Background: Industrially preformed antibiotic-loaded cement spacers are useful to facilitate the second stage of two-stage exchange arthroplasty for infected THAs and TKAs. However, whether gentamicin alone or a combination of antibiotics (such as vancomycin and gentamicin) is more effective is not known.
Questions/purposes: We therefore sought to compare industrially prefabricated spacers containing either gentamicin or gentamicin and vancomycin with respect to (1) infection control, (2) complications, and (3) quality of life, pain, and patient satisfaction.
Methods: We performed a review of 51 patients with chronic infections treated at one center using either gentamicin or vancomycin and gentamicin-prefabricated spacers. The former were used exclusively from January 2006 until May 2009, and the latter from June 2009 until July 2011, and there was no overlap. We collected data on demographics, immunologic status (McPherson classification), prosthetic joint infection location, type of prosthesis, microbiologic results, and time between stages. We evaluated the primary outcome of infection control or recurrence after at least 12 months followup. We also recorded complications. Each patient completed a quality-of-life survey, VAS, and a self-administered satisfaction scale.
Results: The overall infection control rate was 83% after a mean followup of 35 months (range, 12.4-64.7 months). There were no differences between gentamicin and vancomycin and gentamicin spacers in terms of infection eradication (80 % versus 85 %, respectively; p = 0.73), nor in terms of complications, quality of life, pain, or satisfaction scores.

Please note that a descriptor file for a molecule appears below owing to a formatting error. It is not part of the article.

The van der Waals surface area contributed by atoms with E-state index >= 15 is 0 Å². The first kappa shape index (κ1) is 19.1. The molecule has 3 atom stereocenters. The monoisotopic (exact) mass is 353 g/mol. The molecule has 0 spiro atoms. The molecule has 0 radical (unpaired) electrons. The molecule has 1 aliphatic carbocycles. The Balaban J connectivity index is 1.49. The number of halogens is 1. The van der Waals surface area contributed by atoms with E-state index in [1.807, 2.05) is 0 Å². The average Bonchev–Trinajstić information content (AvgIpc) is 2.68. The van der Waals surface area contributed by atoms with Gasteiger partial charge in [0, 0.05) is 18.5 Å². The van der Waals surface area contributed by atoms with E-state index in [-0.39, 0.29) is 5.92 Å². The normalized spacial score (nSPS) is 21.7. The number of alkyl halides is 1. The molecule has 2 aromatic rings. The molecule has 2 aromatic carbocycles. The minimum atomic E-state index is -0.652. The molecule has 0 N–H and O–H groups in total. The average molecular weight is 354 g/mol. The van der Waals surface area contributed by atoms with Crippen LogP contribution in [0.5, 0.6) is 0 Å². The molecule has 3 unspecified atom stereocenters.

Conclusions: Prefabricated, antibiotic-loaded cement spacers has been proven effective for infection control in TKAs and THAs but with the numbers available, we did not find any differences between a gentamicin or vancomycin and gentamicin-prefabricated spacer, and therefore, we are unable to validate the superiority of the combination of vancomycin and gentamicin over gentamicin alone. Because of the higher costs involved with vancomycin and gentamicin spacers, and the potential risks of unselective use of vancomycin, further comparative studies are necessary to evaluate their role in the treatment of infected THAs or TKAs.
Level of evidence: Level III, therapeutic study. See the Instructions for Authors for a complete description of levels of evidence.